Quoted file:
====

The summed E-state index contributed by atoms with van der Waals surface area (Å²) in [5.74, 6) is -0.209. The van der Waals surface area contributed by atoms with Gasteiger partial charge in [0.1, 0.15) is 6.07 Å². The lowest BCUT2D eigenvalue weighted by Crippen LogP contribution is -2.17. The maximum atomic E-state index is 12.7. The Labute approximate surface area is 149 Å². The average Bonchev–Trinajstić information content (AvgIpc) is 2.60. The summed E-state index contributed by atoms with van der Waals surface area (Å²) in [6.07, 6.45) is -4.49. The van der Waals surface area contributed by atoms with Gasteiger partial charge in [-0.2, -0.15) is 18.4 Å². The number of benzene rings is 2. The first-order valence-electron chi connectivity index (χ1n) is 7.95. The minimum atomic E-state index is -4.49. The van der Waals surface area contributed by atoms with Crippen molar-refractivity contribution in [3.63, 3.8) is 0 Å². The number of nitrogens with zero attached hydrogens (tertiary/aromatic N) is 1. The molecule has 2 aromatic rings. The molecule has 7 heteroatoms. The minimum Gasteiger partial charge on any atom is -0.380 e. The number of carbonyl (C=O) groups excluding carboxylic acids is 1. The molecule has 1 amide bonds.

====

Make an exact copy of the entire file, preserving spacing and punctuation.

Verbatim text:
The summed E-state index contributed by atoms with van der Waals surface area (Å²) in [5.74, 6) is -0.209. The van der Waals surface area contributed by atoms with Gasteiger partial charge in [0.1, 0.15) is 6.07 Å². The lowest BCUT2D eigenvalue weighted by Crippen LogP contribution is -2.17. The maximum atomic E-state index is 12.7. The Labute approximate surface area is 149 Å². The average Bonchev–Trinajstić information content (AvgIpc) is 2.60. The summed E-state index contributed by atoms with van der Waals surface area (Å²) in [6.07, 6.45) is -4.49. The van der Waals surface area contributed by atoms with Gasteiger partial charge in [-0.2, -0.15) is 18.4 Å². The number of benzene rings is 2. The first-order valence-electron chi connectivity index (χ1n) is 7.95. The minimum atomic E-state index is -4.49. The van der Waals surface area contributed by atoms with Crippen molar-refractivity contribution in [3.63, 3.8) is 0 Å². The number of nitrogens with zero attached hydrogens (tertiary/aromatic N) is 1. The molecule has 2 aromatic rings. The molecule has 7 heteroatoms. The minimum Gasteiger partial charge on any atom is -0.380 e. The number of carbonyl (C=O) groups excluding carboxylic acids is 1. The molecule has 1 amide bonds.